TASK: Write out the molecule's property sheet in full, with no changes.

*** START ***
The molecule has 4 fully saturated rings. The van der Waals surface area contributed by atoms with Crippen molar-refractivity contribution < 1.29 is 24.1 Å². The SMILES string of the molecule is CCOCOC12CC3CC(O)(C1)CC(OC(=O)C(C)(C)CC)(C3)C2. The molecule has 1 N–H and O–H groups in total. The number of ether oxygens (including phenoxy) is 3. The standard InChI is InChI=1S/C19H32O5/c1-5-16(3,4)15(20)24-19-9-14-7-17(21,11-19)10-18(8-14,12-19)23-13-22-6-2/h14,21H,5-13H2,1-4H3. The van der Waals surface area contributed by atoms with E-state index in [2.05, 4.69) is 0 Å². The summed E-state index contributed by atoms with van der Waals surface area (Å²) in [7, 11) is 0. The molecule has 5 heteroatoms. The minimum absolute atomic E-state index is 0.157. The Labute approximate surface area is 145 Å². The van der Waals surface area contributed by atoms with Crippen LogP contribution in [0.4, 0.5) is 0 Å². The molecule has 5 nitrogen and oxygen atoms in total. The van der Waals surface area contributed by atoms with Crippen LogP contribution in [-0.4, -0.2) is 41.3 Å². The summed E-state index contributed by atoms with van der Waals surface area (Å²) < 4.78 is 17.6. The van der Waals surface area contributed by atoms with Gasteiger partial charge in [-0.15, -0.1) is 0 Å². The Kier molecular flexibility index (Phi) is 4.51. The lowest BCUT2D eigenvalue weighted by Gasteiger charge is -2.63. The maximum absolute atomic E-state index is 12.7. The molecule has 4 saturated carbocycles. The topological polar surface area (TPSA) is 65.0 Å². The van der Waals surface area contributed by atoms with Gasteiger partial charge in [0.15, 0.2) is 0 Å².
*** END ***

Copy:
The molecule has 4 fully saturated rings. The van der Waals surface area contributed by atoms with Crippen molar-refractivity contribution < 1.29 is 24.1 Å². The SMILES string of the molecule is CCOCOC12CC3CC(O)(C1)CC(OC(=O)C(C)(C)CC)(C3)C2. The molecule has 1 N–H and O–H groups in total. The number of ether oxygens (including phenoxy) is 3. The standard InChI is InChI=1S/C19H32O5/c1-5-16(3,4)15(20)24-19-9-14-7-17(21,11-19)10-18(8-14,12-19)23-13-22-6-2/h14,21H,5-13H2,1-4H3. The van der Waals surface area contributed by atoms with E-state index in [2.05, 4.69) is 0 Å². The summed E-state index contributed by atoms with van der Waals surface area (Å²) in [7, 11) is 0. The molecule has 5 heteroatoms. The minimum absolute atomic E-state index is 0.157. The Labute approximate surface area is 145 Å². The van der Waals surface area contributed by atoms with Crippen LogP contribution in [0.4, 0.5) is 0 Å². The molecule has 5 nitrogen and oxygen atoms in total. The van der Waals surface area contributed by atoms with Crippen LogP contribution in [-0.4, -0.2) is 41.3 Å². The summed E-state index contributed by atoms with van der Waals surface area (Å²) < 4.78 is 17.6. The van der Waals surface area contributed by atoms with Gasteiger partial charge in [-0.15, -0.1) is 0 Å². The Kier molecular flexibility index (Phi) is 4.51. The lowest BCUT2D eigenvalue weighted by Gasteiger charge is -2.63. The maximum absolute atomic E-state index is 12.7. The molecule has 4 saturated carbocycles. The topological polar surface area (TPSA) is 65.0 Å². The van der Waals surface area contributed by atoms with Gasteiger partial charge in [0.15, 0.2) is 0 Å².